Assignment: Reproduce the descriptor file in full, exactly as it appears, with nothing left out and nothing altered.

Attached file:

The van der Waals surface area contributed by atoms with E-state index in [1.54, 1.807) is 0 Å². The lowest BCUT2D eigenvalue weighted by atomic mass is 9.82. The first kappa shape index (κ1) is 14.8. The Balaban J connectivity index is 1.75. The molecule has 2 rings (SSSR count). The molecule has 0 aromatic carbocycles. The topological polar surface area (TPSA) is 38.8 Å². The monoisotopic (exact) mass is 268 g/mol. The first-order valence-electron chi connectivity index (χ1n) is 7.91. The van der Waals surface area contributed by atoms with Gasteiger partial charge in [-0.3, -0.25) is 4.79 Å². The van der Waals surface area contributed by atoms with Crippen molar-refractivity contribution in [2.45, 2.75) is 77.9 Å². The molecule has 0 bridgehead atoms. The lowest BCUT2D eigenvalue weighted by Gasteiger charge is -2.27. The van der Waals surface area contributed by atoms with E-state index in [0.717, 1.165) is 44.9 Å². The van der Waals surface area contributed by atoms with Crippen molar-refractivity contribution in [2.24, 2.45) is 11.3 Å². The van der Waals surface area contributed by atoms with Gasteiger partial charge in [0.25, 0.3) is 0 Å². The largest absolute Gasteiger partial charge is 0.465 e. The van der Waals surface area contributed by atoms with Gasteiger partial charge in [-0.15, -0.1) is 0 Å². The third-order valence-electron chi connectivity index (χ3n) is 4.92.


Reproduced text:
The van der Waals surface area contributed by atoms with E-state index in [1.54, 1.807) is 0 Å². The lowest BCUT2D eigenvalue weighted by atomic mass is 9.82. The first kappa shape index (κ1) is 14.8. The Balaban J connectivity index is 1.75. The molecule has 2 rings (SSSR count). The molecule has 0 aromatic carbocycles. The topological polar surface area (TPSA) is 38.8 Å². The monoisotopic (exact) mass is 268 g/mol. The first-order valence-electron chi connectivity index (χ1n) is 7.91. The van der Waals surface area contributed by atoms with Gasteiger partial charge in [-0.3, -0.25) is 4.79 Å². The van der Waals surface area contributed by atoms with Crippen molar-refractivity contribution in [2.45, 2.75) is 77.9 Å². The molecule has 0 bridgehead atoms. The lowest BCUT2D eigenvalue weighted by Gasteiger charge is -2.27. The van der Waals surface area contributed by atoms with E-state index in [0.717, 1.165) is 44.9 Å². The van der Waals surface area contributed by atoms with Crippen molar-refractivity contribution in [2.24, 2.45) is 11.3 Å². The van der Waals surface area contributed by atoms with Gasteiger partial charge in [0.25, 0.3) is 0 Å². The largest absolute Gasteiger partial charge is 0.465 e. The van der Waals surface area contributed by atoms with Gasteiger partial charge in [-0.15, -0.1) is 0 Å². The third-order valence-electron chi connectivity index (χ3n) is 4.92.